The ability of global companies to harness the growth potential of new technological adoption is hindered by skills shortages. Figure 26 shows that skills gaps in the local labour market and inability to attract the right talent remain among the leading barriers to the adoption of new technologies. This finding is consistent across 20 of the 26 countries covered by the Country Profiles presented in Part 2 of the report. In the absence of ready talent, employers surveyed through the Future of Jobs Survey report that, on average, they provide access to reskilling and upskilling to 62% of their workforce, and that by 2025 they will expand that provision to a further 11% of their workforce. However, employee engagement into those courses is lagging, with only 42% of employees taking up employer-supported reskilling and upskilling opportunities.
Skills shortages are more acute in emerging professions. Asked to rate the ease of finding skilled employees across a range of new, strategic roles, business leaders consistently cite difficulties when hiring for Data Analysts and Scientists, AI and Machine Learning Specialists as well as Software and Application Developers, among other emerging roles. While an exact skills match is not a prerequisite to making a job transition, the long-term productivity of employees is determined by their mastery of key competencies. This section of the report takes stock of the types of skills that are currently in demand as well as the efforts underway to fill that demand through appropriate reskilling and upskilling.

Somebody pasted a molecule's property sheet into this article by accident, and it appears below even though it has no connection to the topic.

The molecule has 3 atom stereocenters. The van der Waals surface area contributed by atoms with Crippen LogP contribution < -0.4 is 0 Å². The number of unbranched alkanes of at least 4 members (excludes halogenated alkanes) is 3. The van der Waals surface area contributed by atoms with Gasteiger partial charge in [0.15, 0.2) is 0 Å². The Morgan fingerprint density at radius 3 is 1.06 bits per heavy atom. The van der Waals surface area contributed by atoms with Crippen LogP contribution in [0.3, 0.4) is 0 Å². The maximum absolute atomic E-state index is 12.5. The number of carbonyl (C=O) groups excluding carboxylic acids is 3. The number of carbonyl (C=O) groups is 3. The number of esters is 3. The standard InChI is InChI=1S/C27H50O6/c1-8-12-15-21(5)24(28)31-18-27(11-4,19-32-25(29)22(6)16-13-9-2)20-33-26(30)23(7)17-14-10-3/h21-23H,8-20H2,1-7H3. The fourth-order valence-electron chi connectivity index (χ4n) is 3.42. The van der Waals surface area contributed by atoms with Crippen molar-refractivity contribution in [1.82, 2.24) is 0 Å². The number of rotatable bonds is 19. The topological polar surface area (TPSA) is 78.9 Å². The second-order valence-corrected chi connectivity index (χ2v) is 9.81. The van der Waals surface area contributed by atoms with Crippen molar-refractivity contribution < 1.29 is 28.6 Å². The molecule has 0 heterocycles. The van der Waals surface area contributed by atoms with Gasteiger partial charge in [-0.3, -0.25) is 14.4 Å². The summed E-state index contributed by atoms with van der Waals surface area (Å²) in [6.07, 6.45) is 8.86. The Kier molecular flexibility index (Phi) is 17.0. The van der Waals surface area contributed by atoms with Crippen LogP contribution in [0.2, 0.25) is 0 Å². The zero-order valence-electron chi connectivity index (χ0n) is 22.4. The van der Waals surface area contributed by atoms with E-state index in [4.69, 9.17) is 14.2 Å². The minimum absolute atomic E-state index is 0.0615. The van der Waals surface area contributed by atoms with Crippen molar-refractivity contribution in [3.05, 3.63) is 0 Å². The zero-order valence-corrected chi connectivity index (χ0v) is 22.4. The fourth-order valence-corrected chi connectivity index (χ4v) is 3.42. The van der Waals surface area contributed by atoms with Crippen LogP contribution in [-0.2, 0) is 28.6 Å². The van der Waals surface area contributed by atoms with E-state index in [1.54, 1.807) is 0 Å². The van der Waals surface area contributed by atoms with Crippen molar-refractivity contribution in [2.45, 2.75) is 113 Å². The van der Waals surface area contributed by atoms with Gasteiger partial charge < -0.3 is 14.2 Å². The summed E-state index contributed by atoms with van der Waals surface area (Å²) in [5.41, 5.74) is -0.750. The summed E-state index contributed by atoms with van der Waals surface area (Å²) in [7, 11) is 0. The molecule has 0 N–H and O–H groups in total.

Note: Cross-cutting skills are those skills that are applicable and easily transferable across many occupations and roles.
Note: The gap measure has been capped at 1.00.
Note: The gap measure has been capped at 1.00.